“Camaraderie keeps women diving, buying gear, taking trips,” says Chelsea Cameron, Sales and Marketing Manager for The Diving Locker in Vancouver, Canada. “There’s one group of ladies at our store that went to Cozumel together and they‘re like the three amigas. They’ve been doing courses together, they all bought dry suits together and they egg each other on.”

Female Staff and Instructors are Essential

“Having female staff helps to draw in more female divers. They feel more comfortable when they see other women in the sport. Especially when fitting gear, there are things guys don’t think of, especially with getting into wetsuits,” says Cameron.

Virginia Watson, Marketing Manager at Dive Otago, New Zealand echoes this sentiment. Having a mix of male and female instructors enables us to provide good role models for female divers that are just beginning in their dive career. They see that even in our harsher conditions, women are more than capable of diving day in day out.”

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Women make up at least half the staff at both Dive Otago and The Diving Locker and research proves this is a smart idea for any business.

  • An economist from Carnegie Mellon found teams with at least one female member had a collectively higher IQ than male-only teams.
  • When Fortune 500 companies had at least three female directors, the return on capital, sales and return on equity increased by 40 percent or more.
  • Studies from a variety of industries found that having a larger number of women on a team accounts for greater psychological safety, team confidence, group experimentation and team efficiency.

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Greg Kocher owner and president of The Diving Locker notes, “I’ve been in business for 50 years and I’ve always tried to promote scuba to different age groups and demographics. I have eight full time employees and half of them are women. It’s proven to be a good model. I’ve been in business so long because of the exceptional staff.”

At Broadreach, a youth educational adventure company, 75 percent of headquarters employees are women and 62 percent of their dive staff are female. “Having so many women in leadership and instructor roles makes us a very adaptable company, as we’re all coming to the table with different points of view. It makes us better problem solvers and communicators, plus it gives us stronger collaborative spirit,” says Creative Director Ladye Jane Vickers.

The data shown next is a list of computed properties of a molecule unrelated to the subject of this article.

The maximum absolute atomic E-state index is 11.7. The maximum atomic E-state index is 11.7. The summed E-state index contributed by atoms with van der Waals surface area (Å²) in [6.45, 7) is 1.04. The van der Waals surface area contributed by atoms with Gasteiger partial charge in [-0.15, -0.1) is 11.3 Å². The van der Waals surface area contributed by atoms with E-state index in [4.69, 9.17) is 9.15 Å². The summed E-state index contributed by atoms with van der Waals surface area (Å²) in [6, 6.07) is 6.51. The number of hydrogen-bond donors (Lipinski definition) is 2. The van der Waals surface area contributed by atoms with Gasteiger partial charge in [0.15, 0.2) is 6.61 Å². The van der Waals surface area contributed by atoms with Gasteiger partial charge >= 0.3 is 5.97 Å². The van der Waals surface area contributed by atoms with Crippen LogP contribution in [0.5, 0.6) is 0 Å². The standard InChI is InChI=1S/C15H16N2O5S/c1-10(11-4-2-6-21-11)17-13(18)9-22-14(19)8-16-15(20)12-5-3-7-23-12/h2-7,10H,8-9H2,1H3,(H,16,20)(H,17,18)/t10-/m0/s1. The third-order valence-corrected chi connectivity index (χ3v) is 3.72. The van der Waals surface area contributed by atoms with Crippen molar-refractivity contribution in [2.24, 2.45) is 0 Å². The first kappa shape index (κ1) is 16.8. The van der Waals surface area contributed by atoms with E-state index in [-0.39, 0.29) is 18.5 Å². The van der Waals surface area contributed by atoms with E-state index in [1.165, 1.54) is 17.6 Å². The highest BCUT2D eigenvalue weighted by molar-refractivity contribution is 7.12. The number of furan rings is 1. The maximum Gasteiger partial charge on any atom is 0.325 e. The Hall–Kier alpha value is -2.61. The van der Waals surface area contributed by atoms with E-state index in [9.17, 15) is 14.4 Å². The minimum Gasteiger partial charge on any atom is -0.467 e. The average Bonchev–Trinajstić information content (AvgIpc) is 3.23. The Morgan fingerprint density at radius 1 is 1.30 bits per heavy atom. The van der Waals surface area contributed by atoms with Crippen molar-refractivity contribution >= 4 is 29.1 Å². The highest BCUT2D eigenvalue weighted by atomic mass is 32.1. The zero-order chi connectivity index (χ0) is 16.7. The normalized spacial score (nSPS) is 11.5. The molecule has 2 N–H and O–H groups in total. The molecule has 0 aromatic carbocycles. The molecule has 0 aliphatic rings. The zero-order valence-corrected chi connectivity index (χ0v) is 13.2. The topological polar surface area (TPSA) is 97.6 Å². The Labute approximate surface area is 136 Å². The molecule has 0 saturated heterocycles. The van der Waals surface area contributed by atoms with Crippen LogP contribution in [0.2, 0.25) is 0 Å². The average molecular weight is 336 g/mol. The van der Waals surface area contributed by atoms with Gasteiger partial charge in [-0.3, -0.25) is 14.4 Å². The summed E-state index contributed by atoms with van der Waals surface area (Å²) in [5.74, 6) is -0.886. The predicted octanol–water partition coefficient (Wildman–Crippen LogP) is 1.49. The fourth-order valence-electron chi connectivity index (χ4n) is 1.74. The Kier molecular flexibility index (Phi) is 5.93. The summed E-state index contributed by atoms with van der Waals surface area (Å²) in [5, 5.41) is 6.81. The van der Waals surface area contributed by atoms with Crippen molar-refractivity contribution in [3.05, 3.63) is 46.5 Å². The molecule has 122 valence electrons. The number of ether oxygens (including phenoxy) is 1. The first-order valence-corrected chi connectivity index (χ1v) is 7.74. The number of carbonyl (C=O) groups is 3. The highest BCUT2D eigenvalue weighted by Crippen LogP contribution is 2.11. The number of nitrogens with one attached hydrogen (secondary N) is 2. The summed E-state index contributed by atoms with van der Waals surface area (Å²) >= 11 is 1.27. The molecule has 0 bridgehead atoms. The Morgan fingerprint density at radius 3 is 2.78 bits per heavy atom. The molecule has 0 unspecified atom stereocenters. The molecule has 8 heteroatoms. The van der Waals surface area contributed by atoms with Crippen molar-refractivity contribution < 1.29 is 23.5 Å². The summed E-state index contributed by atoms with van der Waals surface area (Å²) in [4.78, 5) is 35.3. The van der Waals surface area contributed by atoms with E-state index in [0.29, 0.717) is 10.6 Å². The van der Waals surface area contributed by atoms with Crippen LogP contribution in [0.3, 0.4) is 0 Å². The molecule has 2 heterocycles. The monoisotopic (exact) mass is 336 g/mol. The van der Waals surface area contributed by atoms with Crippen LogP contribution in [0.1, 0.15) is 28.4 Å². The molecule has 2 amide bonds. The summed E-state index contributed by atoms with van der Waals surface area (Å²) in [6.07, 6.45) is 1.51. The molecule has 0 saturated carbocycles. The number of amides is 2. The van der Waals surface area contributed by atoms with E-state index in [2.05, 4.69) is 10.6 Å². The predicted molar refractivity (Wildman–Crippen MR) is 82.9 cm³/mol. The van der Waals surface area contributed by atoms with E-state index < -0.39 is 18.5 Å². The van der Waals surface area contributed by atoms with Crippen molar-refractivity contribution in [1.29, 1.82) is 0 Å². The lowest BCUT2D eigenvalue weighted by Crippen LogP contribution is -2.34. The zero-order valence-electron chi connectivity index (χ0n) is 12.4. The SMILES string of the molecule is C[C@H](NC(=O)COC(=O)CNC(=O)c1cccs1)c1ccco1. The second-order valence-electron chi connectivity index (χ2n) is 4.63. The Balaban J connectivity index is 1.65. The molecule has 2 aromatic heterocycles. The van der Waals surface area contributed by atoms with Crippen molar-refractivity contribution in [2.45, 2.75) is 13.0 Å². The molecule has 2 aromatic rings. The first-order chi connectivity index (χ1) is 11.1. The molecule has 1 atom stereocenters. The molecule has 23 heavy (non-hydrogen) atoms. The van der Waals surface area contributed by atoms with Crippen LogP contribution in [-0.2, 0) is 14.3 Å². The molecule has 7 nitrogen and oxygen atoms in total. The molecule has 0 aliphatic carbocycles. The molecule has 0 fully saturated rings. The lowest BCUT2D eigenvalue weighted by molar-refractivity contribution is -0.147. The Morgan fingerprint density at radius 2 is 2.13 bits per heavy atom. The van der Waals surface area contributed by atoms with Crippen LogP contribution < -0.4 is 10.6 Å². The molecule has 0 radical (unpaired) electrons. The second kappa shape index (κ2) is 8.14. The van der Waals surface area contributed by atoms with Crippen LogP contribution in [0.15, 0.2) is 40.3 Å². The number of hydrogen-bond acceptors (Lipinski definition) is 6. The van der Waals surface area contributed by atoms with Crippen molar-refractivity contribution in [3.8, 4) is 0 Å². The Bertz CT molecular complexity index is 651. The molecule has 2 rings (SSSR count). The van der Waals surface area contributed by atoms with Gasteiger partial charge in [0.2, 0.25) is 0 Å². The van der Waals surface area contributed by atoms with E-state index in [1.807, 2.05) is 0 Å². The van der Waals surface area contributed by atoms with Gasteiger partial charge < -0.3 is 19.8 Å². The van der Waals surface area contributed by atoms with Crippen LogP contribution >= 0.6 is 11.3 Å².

Kate Farthing, Director of Field Operations at Broadreach adds, “Our programs have attracted more female students each year, and having females working in the industry is often encouraging to parents trying to support their young women as they reach for their goals. The ability to understand, support and encourage our female students is really rewarding and I think sits well with our clients.

“Female dive staff, for lack of a better way to put this, can help ease the concerns of female participants in ways that male instructors have a harder time with. Getting in and out of wetsuits, lugging gear around, what do I do if I’m on my period…all of these things are so naturally facilitated by female dive instructors (not to say that guys aren’t able) but it’s important to have both so all students feel comfortable sharing their concerns and finding solutions.”

Marketing to Women

Virginia Watson from Dive Otago shared this tip: “Championing female divers on Facebook is an awesome way to boost enrollment numbers organically. When we are actively looking to increase female numbers through paid advertising we specifically target that demographic and use images of inspiring female divers. People need to identify themselves in the imagery so including photos of woman in all areas of your marketing should also help… it might inadvertently pull in more males too!”
Check out: 7 Women in Diving Everyone Should Know or female PADI AmbassaDiver™

Photo courtesy of Dive-Otago-2

Photo courtesy of Dive Otago

The Family Factor

Roughly half of women of childbearing age are mothers, and some PADI® Dive Centers have found success partnering with a child-care service or hiring a babysitter. This helps mom take a breather (off a regulator) while she does a scuba review, and gives parents a chance to enjoy time together as a couple.

Another popular way to attract mothers and families is by offering kids scuba programs and selling products that cater to divers with children. “We run a week-long scuba camp for kids 10-15 years old four times during the summer. Predominantly, three women teach the camp, and they enjoy doing it. But all of our staff are involved in teaching, selling, and running weekend trips,” says Kocher of The Dive Locker.

Broadreach Dive Instructor Hannah Tannenbaum shared her thoughts on the benefits of scuba for girls and young women, “Diving is empowering because it’s an entirely new realm in which social pressures and appearance don’t matter. All that matters is your safety, awareness, and immense humility in acknowledging we are such a small piece of this wide and beautiful world, and that our stresses and day-to-day problems don’t matter as much in the face of a sea turtle. I love teaching young women to dive and seeing them develop a new sense of self and gratitude for their world which diving opens.”